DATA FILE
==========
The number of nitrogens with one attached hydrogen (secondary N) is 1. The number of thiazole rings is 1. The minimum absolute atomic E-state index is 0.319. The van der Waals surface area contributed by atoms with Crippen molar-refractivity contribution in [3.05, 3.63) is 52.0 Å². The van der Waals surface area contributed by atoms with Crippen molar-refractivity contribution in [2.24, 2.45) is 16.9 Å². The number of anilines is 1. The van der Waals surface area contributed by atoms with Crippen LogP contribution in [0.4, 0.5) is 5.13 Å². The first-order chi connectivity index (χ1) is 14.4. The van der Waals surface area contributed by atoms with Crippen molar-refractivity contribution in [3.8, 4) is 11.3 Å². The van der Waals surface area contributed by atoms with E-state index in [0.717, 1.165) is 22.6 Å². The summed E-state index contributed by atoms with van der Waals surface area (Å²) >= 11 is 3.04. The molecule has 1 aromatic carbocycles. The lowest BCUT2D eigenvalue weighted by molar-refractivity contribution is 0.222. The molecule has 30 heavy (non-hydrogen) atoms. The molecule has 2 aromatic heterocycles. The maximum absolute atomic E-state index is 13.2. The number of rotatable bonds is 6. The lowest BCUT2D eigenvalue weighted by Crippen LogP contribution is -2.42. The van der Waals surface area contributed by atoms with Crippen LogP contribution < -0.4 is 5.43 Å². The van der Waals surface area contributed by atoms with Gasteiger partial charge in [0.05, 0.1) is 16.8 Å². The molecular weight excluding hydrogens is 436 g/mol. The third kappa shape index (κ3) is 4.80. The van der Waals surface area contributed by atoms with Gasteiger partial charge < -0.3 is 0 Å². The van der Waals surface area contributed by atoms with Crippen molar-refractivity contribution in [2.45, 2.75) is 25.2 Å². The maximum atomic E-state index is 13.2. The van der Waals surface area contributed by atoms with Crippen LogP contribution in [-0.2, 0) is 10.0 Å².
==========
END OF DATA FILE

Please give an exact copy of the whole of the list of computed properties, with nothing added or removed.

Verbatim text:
The number of nitrogens with one attached hydrogen (secondary N) is 1. The number of thiazole rings is 1. The minimum absolute atomic E-state index is 0.319. The van der Waals surface area contributed by atoms with Crippen molar-refractivity contribution in [3.05, 3.63) is 52.0 Å². The van der Waals surface area contributed by atoms with Crippen molar-refractivity contribution in [2.24, 2.45) is 16.9 Å². The number of anilines is 1. The van der Waals surface area contributed by atoms with Crippen LogP contribution in [0.4, 0.5) is 5.13 Å². The first-order chi connectivity index (χ1) is 14.4. The van der Waals surface area contributed by atoms with Crippen molar-refractivity contribution in [3.8, 4) is 11.3 Å². The van der Waals surface area contributed by atoms with E-state index in [0.717, 1.165) is 22.6 Å². The summed E-state index contributed by atoms with van der Waals surface area (Å²) >= 11 is 3.04. The molecule has 1 aromatic carbocycles. The lowest BCUT2D eigenvalue weighted by molar-refractivity contribution is 0.222. The molecule has 30 heavy (non-hydrogen) atoms. The molecule has 2 aromatic heterocycles. The maximum absolute atomic E-state index is 13.2. The number of rotatable bonds is 6. The lowest BCUT2D eigenvalue weighted by Crippen LogP contribution is -2.42. The van der Waals surface area contributed by atoms with Crippen LogP contribution < -0.4 is 5.43 Å². The van der Waals surface area contributed by atoms with Gasteiger partial charge in [0.05, 0.1) is 16.8 Å². The molecular weight excluding hydrogens is 436 g/mol. The third kappa shape index (κ3) is 4.80. The van der Waals surface area contributed by atoms with Gasteiger partial charge < -0.3 is 0 Å². The van der Waals surface area contributed by atoms with Crippen molar-refractivity contribution in [2.45, 2.75) is 25.2 Å². The maximum atomic E-state index is 13.2. The van der Waals surface area contributed by atoms with Crippen LogP contribution in [-0.2, 0) is 10.0 Å².